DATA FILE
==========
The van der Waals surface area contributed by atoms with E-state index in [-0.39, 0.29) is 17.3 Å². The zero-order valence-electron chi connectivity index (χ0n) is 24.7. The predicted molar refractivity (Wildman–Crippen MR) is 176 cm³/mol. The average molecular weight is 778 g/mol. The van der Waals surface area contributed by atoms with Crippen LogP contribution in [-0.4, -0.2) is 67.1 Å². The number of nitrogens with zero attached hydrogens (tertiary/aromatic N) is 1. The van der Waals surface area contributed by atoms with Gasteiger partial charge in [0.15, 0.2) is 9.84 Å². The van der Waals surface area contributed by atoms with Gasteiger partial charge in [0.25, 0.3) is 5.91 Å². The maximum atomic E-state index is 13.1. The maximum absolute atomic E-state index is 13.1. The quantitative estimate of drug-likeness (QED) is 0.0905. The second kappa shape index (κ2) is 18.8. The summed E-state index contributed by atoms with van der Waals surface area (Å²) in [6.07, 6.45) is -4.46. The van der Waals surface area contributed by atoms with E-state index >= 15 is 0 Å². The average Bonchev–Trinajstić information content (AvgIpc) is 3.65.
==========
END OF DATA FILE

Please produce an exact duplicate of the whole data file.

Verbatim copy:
The van der Waals surface area contributed by atoms with E-state index in [-0.39, 0.29) is 17.3 Å². The zero-order valence-electron chi connectivity index (χ0n) is 24.7. The predicted molar refractivity (Wildman–Crippen MR) is 176 cm³/mol. The average molecular weight is 778 g/mol. The van der Waals surface area contributed by atoms with Crippen LogP contribution in [-0.4, -0.2) is 67.1 Å². The number of nitrogens with zero attached hydrogens (tertiary/aromatic N) is 1. The van der Waals surface area contributed by atoms with Gasteiger partial charge in [0.15, 0.2) is 9.84 Å². The van der Waals surface area contributed by atoms with Gasteiger partial charge in [0.25, 0.3) is 5.91 Å². The maximum atomic E-state index is 13.1. The maximum absolute atomic E-state index is 13.1. The quantitative estimate of drug-likeness (QED) is 0.0905. The second kappa shape index (κ2) is 18.8. The summed E-state index contributed by atoms with van der Waals surface area (Å²) in [6.07, 6.45) is -4.46. The van der Waals surface area contributed by atoms with E-state index >= 15 is 0 Å². The average Bonchev–Trinajstić information content (AvgIpc) is 3.65.